Student-Athletes And Veterans, Forging Unlikely Relationships
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Student-Athletes And Veterans, Forging Unlikely Relationships

“You must be really excited about going home.”
“No, I’m not.”
“Right now, I’m surrounded by people who know what’s going on. When I go home, what’s going to happen to me?”

This was the conversation Susan Sheehy, a visiting scholar at Boston College, described having with a wounded soldier at Walter Reed Army Medical Center in Bethesda, Md. The soldier had endured a bilateral amputation and severe abdominal injuries. After multiple surgeries, he was getting ready to go to his hometown—away from the support system present at Walter Reed. The conversation struck a chord with Sheehy and led her to develop the Collegiate Warrior Athlete Initiative, a holistic wellness program that pairs BC student-athletes with wounded soldiers.

The program, which is set to launch in January, matches the pairs as exercise partners. Each warrior-athlete partnership would follow a routine specially designed for each soldier’s best pathway to recovery. In addition to weekly workouts, the wounded warriors would attend a wellness class on BC’s campus. This will follow a model developed by Col. Paul Lewis, a senior researcher at Fort Bragg, N.C.

“Everybody who’s in the military is an excellent athlete,” Sheehy said. “Not necessarily in a sport, but they’re physically fit, they’re trained to perform at the top. And then they get injured and they lose that.”

Maria Hutsick has recently joined the project, signing on as the head athletic director tasked with developing individualized workout regiments for each participant. Hutsick is the former head athletic trainer and director of sports medicine at Boston University. She has worked with the U.S. national women’s hockey team, and currently serves as the athletic trainer for Medfield High School in Medfield, Mass.

“It’s a different mindset with an athlete—they have a very ‘get back in the game’ mindset. And that’s what we’re looking for—getting back in the game.”

The wellness class will focus on Bragg’s “12 Components of Wellness,” tackling one element each week. The components, for example, could include nutrition, medication, financial planning, or familial affairs.

“The warriors come with all different types of things.” Sheehy said, “They may not be visible wounds. Somebody might have a vision issue, or a hearing issue, somebody might be an amputee, somebody might have PTSD.”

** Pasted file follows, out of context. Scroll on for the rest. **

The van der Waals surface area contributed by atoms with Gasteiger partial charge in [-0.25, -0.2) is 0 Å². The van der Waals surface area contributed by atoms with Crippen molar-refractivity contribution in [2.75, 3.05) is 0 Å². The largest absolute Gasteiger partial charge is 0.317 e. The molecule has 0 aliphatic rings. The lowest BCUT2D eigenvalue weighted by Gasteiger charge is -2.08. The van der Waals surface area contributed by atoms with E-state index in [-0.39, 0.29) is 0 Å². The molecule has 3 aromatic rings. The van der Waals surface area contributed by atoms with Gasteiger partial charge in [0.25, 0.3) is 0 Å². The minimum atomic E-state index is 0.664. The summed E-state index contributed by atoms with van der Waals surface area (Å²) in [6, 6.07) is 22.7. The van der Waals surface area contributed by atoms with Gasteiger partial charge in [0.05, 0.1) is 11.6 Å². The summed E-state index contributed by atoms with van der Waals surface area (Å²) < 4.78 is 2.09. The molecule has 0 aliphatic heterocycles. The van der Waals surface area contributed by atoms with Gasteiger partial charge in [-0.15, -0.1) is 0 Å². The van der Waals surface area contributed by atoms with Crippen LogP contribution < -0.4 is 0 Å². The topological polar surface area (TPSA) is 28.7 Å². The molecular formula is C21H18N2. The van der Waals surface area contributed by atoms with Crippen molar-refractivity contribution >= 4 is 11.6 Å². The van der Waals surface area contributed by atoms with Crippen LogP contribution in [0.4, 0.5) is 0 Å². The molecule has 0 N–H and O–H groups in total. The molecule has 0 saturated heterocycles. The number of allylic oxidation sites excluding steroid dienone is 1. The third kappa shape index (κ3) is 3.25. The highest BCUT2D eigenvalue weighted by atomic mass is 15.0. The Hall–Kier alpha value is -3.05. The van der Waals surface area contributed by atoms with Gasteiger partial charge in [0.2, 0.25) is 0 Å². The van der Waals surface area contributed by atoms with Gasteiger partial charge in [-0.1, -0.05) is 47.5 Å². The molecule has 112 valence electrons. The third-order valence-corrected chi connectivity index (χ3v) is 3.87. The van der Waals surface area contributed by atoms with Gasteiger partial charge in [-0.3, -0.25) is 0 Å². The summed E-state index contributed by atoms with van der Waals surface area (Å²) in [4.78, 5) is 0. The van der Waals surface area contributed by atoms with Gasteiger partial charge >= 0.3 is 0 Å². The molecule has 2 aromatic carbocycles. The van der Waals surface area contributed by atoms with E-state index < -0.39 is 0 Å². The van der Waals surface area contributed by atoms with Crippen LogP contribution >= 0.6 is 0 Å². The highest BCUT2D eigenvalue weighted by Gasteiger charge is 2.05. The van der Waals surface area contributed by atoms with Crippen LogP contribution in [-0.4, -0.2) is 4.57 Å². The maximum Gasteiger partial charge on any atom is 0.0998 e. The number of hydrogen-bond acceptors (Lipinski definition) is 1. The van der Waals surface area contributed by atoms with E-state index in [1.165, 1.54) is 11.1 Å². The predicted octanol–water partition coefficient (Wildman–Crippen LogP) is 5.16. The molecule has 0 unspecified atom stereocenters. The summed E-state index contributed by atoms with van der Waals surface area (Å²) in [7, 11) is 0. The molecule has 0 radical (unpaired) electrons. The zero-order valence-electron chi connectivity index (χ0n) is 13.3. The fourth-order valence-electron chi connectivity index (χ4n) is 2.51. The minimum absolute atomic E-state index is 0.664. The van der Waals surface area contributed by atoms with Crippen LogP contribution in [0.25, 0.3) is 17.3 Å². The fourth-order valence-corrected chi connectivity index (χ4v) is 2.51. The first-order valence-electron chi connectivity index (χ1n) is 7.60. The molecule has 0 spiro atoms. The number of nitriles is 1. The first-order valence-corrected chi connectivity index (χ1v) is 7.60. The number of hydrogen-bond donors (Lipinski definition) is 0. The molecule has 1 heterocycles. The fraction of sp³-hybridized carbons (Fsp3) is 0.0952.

After the 12-week, twice-a-week program concludes, the wounded warriors will continue to meet with their peers for monthly gathering.

The program is funded for one full year as a trial project by a grant from Wounded Warrior Project.

“We would like to thank Wounded Warrior Project for this grant which will provide us the support to expand our efforts with warriors locally through health and wellness programs while continuing to connect them with our BC community,” Associate Athletics Director for External Relations James Di Loreto said in an email.

The Initiative will track progress through both physiological and psychosocial measurements, from body weight, tissue mass, and body fat percentage to anxiety scales and resiliency.

“The idea is to have all of this data collected, and to apply for some more grants, so that we can actually expand it and roll it out across the country to any school that wants to do it,” Sheehy said.

The only barrier preventing the program from starting in January is its BC institutional review board (IRB) approval, which, Sheehy said, could take months.

Should the IRB approve the Initiative in time, Sheehy hopes to host a national conference at BC at some point during the year, allowing other schools the opportunity to learn about the program. After giving presentations about the idea over the past year, Sheehy said she has been met with nothing but enthusiasm. She has heard from eight schools in the U.S. and three universities in the United Kingdom that are ready to sign up.

“People are really interested in doing this and giving back,” Sheehy said. “Not just having veterans as students, which a lot of schools are doing, but seeing what else can you do for those who aren’t going to school, or how we could welcome them to our community.”

The student-athletes who will work with the wounded warriors have not yet been selected. When an application is released, Sheehy said they will be examined holistically in an attempt to best match them. She has, however, already heard students express interest in applying.

“It’s a different mindset with an athlete—they have a very ‘get back in the game’ mindset,” she said. “And that’s what we’re looking for—getting back in the game.”

Featured Image by Daniel Lee / Heights Senior Staff

November 2, 2015
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